From the Kitchen to the Bedside – a story shared by Guest House Chef MaryEllen
Everything we see changes the way we see everything else. Obvious or subtle, everything influences how we experience each subsequent moment.
Service in the kitchen begins as we prepare meals and snacks for our residents. It is hard to count how many trays we send up in a day; no two days are alike. The kitchen also provides hospitality, snacks and drinks, and our now famous cookies—little comforts for the people who come to the Guest House to spend time with their loved ones or attend seminars, events, or meetings that are held around the dining room table and in the Great Room.
Serving in the Guest House kitchen is about more than just “preparing food.” In everything we do – maintaining the kitchen, setting a table, plating food, and assembling trays – we seek to express our compassion and care. In this way, we nourish and comfort our residents, and support and serve the volunteers who present the trays of food, and the nurses, staff, and family members in our presence.
Food is a wonderful means of connection. In a conversation about what someone might have for dinner, we begin with likes and dislikes. From there we move into food memories. These are wonderful memories, joyful, vivid, and comforting, expanding far beyond food, and they can be experienced again in the present moment, no matter what else may be going on. We are fortunate to have many cooks in the Guest House kitchen, and to be able to offer a broad range of specialties. If a resident can describe a dish, chances are good that one of us will be able to make it.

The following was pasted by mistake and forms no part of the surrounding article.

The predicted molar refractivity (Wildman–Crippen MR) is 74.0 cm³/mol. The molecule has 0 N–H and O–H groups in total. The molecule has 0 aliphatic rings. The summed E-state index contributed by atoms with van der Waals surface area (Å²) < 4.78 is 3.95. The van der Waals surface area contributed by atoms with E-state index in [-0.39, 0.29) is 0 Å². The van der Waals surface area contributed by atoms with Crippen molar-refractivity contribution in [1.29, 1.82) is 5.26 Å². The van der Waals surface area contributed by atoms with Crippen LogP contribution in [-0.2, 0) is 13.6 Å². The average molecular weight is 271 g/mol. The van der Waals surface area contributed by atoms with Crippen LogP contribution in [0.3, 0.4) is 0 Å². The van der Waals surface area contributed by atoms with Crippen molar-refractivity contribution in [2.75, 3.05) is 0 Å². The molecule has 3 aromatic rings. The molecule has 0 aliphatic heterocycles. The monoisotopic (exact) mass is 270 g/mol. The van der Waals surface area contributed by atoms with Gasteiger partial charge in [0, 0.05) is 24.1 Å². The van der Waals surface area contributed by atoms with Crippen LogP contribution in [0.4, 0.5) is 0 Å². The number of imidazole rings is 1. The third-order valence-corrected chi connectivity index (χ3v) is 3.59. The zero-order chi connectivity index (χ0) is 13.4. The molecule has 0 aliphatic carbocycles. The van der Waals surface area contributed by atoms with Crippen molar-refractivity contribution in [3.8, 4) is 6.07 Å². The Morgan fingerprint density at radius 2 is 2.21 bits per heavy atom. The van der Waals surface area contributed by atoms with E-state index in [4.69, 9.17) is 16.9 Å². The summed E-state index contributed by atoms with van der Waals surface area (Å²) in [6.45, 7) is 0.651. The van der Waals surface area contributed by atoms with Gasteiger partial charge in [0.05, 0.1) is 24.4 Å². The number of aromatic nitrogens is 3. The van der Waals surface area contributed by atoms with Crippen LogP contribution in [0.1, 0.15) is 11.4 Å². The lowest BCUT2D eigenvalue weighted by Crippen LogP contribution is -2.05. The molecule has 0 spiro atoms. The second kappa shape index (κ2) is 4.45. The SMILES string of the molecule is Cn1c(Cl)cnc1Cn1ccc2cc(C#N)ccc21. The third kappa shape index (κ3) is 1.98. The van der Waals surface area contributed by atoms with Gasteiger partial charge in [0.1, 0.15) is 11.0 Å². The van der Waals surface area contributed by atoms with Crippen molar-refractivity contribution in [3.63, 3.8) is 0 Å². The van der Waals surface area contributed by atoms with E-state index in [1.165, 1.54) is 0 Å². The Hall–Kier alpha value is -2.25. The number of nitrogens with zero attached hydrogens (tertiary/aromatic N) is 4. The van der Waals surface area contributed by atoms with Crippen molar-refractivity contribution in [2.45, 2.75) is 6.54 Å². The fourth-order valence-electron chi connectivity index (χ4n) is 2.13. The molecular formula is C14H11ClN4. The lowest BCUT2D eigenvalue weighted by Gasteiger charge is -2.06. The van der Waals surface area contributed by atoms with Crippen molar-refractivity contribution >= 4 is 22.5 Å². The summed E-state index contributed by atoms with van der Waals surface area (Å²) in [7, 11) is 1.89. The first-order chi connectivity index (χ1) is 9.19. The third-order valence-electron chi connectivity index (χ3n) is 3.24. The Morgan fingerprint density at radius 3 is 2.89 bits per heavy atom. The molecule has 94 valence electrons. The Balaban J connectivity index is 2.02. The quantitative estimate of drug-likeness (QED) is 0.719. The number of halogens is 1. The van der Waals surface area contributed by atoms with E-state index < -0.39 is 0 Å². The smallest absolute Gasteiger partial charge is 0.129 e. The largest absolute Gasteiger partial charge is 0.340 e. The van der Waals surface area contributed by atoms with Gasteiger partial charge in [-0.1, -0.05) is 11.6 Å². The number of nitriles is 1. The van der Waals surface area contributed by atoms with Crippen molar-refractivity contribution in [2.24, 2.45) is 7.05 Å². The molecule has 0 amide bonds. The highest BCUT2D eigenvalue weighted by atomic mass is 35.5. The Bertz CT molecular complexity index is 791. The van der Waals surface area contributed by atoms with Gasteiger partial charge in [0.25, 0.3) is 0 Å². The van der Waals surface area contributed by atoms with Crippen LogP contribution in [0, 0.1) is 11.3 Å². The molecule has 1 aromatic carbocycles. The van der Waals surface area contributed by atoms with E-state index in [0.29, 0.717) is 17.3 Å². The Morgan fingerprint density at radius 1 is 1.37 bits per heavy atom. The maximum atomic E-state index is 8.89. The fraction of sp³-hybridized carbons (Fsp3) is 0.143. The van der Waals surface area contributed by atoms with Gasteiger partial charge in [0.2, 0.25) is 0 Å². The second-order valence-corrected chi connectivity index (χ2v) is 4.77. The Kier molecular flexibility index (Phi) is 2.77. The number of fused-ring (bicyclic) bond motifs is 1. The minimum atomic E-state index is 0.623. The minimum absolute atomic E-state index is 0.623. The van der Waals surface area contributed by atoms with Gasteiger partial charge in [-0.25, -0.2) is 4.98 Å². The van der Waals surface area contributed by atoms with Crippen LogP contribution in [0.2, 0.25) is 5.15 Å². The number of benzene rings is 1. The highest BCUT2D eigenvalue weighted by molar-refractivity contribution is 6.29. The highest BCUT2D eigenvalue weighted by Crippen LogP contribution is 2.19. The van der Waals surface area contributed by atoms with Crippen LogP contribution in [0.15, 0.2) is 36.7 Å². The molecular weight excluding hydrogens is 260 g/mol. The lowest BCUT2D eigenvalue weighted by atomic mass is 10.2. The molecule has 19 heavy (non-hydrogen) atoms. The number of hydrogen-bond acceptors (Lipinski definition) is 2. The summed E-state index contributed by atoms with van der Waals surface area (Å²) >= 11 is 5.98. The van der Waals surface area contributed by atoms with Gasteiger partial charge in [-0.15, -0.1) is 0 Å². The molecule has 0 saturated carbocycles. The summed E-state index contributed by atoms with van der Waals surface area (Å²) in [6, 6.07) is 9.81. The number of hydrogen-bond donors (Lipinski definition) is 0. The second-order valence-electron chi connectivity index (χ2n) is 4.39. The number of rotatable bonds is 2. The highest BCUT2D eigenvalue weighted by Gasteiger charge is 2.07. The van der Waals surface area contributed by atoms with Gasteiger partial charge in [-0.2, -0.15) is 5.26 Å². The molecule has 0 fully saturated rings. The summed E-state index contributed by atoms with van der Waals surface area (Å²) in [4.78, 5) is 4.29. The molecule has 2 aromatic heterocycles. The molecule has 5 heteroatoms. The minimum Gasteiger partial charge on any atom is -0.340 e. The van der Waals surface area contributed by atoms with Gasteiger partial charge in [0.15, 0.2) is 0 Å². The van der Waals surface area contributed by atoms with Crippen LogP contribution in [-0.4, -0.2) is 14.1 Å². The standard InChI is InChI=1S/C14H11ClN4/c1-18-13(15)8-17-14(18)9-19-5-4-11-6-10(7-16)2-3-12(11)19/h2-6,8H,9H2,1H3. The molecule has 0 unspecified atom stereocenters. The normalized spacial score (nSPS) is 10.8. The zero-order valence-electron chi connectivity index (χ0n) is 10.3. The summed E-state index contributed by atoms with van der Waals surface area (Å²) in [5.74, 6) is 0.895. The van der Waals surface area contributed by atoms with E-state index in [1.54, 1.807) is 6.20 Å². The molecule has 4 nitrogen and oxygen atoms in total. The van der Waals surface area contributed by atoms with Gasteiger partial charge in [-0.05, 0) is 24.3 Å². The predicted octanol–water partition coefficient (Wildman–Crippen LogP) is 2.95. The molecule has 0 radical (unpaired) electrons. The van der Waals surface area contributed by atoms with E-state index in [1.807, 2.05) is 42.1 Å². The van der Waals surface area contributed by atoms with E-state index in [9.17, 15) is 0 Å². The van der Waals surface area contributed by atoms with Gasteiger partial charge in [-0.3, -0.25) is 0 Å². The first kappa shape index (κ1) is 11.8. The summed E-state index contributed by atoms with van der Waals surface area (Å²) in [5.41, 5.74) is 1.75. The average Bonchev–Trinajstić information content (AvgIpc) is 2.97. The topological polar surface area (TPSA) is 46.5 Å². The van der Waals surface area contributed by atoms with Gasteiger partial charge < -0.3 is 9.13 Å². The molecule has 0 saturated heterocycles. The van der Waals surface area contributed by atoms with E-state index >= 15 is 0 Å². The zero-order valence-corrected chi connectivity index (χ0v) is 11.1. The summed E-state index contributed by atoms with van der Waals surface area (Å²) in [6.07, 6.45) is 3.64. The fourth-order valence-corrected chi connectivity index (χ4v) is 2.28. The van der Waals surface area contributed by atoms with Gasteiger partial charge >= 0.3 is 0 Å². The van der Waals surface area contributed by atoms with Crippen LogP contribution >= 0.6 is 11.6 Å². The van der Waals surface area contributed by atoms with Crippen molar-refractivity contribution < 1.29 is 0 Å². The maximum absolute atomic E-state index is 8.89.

One recent resident of the Guest House, Mark, came to us after being in the hospital for a long time. During the course of his treatment there, he had lost his sense of taste. On Mark’s first night in the Guest House, when asked what foods he was fond of, he regretfully replied that it didn’t matter. “I may not even eat a bite. Nothing has taste. There is no pleasure left for me in food.” He was eastern European, and somewhere along the course of conversation, palačinke were mentioned.
“How do you know about palačinke?” Mark asked. palačinke [palatschinke] are thin, crêpe like pancakes, often filled with ice cream. We sent a tray of palačinke up that evening, and Mark was enchanted. The conversation about food continued; Mark received small plates of goulash, pierogis, sauerkraut, cabbage rolls, and mushroom soup, and he enjoyed everything, finding renewed pleasure in food despite his lost sense of taste.
We eat with all of our senses, and when someone has stopped eating, it is not uncommon for them to continue to ask for a tray to be prepared. What they are taking from that tray is the connection, life, love, and joy in the present moment. In the end, that is all the type of nourishment we need most.